On 11 March 2019, Hervé Michel encountered an unusual heron while on a birding trip to Atlantic Sahara.
The bird, present in Dakhla Bay, shows features of both Grey and Purple Heron and was well photographed. It is presumed, therefore, to have been a hybrid Grey × Purple Heron. From the image it appears to be an adult, lacking any signs of immaturity that might render it a second-calendar-year bird.
Grey × Purple Heron hybrids are not unknown. These include a presumed example that was photographed in Bavaria in June 2004, while there are also documented records from Hungary, Italy and Spain. Fewer than a handful of claims of this hybrid are known from France. The overall paucity of information and evidence about this combination suggests that this is very rare in the wild.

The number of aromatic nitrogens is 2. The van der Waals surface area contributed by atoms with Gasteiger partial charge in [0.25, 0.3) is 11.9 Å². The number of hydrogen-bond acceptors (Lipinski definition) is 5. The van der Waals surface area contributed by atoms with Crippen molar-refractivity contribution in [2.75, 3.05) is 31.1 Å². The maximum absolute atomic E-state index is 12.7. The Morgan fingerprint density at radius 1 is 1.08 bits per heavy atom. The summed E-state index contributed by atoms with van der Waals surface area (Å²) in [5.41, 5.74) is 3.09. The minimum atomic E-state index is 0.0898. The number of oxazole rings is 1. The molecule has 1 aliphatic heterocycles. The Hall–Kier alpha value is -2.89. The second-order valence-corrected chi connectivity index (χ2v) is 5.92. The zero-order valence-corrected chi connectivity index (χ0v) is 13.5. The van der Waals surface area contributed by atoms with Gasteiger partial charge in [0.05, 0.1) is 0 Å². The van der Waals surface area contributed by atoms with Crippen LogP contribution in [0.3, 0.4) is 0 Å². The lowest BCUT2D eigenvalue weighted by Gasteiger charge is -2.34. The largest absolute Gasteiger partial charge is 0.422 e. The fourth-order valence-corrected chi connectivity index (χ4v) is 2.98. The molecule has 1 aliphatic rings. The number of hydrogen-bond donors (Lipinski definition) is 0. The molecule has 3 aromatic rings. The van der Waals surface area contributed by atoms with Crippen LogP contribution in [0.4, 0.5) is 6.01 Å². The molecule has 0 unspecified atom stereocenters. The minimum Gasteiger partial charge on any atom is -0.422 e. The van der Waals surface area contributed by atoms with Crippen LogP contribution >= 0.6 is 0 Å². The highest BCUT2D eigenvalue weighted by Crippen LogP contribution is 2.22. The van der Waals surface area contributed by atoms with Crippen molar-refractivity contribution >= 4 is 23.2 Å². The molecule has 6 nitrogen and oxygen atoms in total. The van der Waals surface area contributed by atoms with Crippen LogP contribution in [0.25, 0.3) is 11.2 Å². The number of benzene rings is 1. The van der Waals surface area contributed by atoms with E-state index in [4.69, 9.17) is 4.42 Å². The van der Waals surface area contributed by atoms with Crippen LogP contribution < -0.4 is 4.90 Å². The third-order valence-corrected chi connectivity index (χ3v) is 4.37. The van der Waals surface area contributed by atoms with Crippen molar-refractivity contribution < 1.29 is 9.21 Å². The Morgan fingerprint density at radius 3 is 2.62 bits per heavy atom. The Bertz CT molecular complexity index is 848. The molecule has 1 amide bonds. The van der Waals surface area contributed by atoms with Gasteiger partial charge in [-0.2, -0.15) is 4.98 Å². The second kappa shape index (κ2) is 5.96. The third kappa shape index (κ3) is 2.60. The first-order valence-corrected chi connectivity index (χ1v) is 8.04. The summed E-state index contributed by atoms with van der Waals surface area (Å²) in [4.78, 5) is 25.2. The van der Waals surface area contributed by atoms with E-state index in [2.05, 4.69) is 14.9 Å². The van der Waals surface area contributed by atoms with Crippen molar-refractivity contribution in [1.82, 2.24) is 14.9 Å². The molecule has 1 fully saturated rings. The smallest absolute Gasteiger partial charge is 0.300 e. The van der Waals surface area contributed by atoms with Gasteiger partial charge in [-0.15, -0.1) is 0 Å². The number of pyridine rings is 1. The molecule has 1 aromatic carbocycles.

This is unsurprising given the differences in breeding phenology between the two species. Grey Heron tends to commence breeding early in the season in Europe (for example, eggs are sometimes laid in early February in Britain) and usually nests colonially in tall trees, up to 25 m from ground level. Being a migrant, Purple Heron’s breeding season starts somewhat later in the spring than Grey – eggs are laid in late April or early May in Central Europe, although as early as late March further south – and it prefers to breed in reedbeds just above water level rather than high up in trees (although does occasionally higher elevations to nest).
Both species tend to breed in single-species colonies, although are not averse to nesting among other Ardeidae. Nonetheless, it is understandable why hybrids between the two species may occur less frequently than between other members of the heron and egret family, such as egrets, which will routinely breed alongside each other in gregarious mixed-species colonies.